Last November, Californians voted overwhelmingly to pass Proposition 57.  The goal of the proposition was simple: encourage incarcerated individuals to take advantage of rehabilitative programs by letting them earn their way to an earlier parole board hearing.

Now, we have an opportunity to once again weigh in and let our lawmakers know how we want the credits to be implemented.

The California Department of Corrections and Rehabilitation has proposed a draft of how credits should be implemented under Prop 57.  While we agree with several pieces of their proposal, such as allowing incarcerated individuals to earn credits for programs that are created by and led by other incarcerated individuals, we have three main areas of concern. 

In order for this Proposition to be fairly applied, three major changes need to be made to the proposed implementation.

  1. Ensure all credits be applied retroactively. At this time, credits for good conduct and rehabilitative achievement are not being applied retroactively. This means that while people will keep whatever credit they earned under the old law, the new credits will not come into play unless an individual retakes a program. The one exception is for “Enhanced Milestone Credits,” such as degrees. The proposed regulations should apply new program credits to people who prior to Prop. 57 were dedicated to rehabilitation. There is no reason why benefits of Prop. 57 should not apply retroactively to cover genuine rehabilitation programming in the past.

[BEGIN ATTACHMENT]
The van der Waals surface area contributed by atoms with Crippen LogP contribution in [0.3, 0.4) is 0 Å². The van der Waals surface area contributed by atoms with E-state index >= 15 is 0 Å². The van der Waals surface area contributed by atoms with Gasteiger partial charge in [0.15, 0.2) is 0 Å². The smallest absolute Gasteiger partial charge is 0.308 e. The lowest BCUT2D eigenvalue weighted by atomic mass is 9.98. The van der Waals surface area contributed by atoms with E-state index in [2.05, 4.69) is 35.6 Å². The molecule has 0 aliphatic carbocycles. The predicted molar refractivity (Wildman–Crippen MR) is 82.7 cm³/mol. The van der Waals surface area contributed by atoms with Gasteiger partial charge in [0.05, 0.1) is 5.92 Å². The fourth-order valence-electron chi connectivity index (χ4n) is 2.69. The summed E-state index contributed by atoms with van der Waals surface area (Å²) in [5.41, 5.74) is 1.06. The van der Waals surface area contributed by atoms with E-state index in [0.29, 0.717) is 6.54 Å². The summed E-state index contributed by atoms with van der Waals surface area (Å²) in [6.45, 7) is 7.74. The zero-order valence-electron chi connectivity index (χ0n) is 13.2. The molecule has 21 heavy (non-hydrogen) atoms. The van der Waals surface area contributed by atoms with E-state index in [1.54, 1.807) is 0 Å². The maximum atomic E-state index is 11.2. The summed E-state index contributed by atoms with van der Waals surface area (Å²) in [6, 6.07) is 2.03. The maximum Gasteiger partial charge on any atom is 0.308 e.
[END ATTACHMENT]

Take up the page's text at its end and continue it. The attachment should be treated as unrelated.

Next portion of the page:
2. 33% credits should be given to all individuals. Currently, the implementation proposal allows for good conduct credits to be awarded differently depending on the nature of your crime. The goal with the good conduct credits should be to encourage individuals who are incarcerated, regardless of their crimes, to follow the rules while in prison.  These credits should be given at the same rate, 33.3%, to all incarcerated men and women who show they are fit for reintegration back into society by not getting in trouble while incarcerated.

  3. Allow youth offenders to be eligible for credit provisions. The proposed regulations should not exclude young people eligible for parole under SB 260 and 261, the Youth Offender Parole law. At its core, Prop. 57 promised to correct the over-incarceration of young people and encourage positive rehabilitative programming. There is no justifiable reason to undermine the positive reforms of SB 260 and 261.


Use this sample letter, or just write your own and send via email to:

Or mail to:
Timothy M. Lockwood
Associate Director
Regulation and Policy Management Branch
California Department of Corrections and Rehabilitation
PO Box 942883
Sacramento, CA 94283-0001

Fax: (916) 324-6075

The deadline for letters is 5:00 pm on September 1st, 2017.


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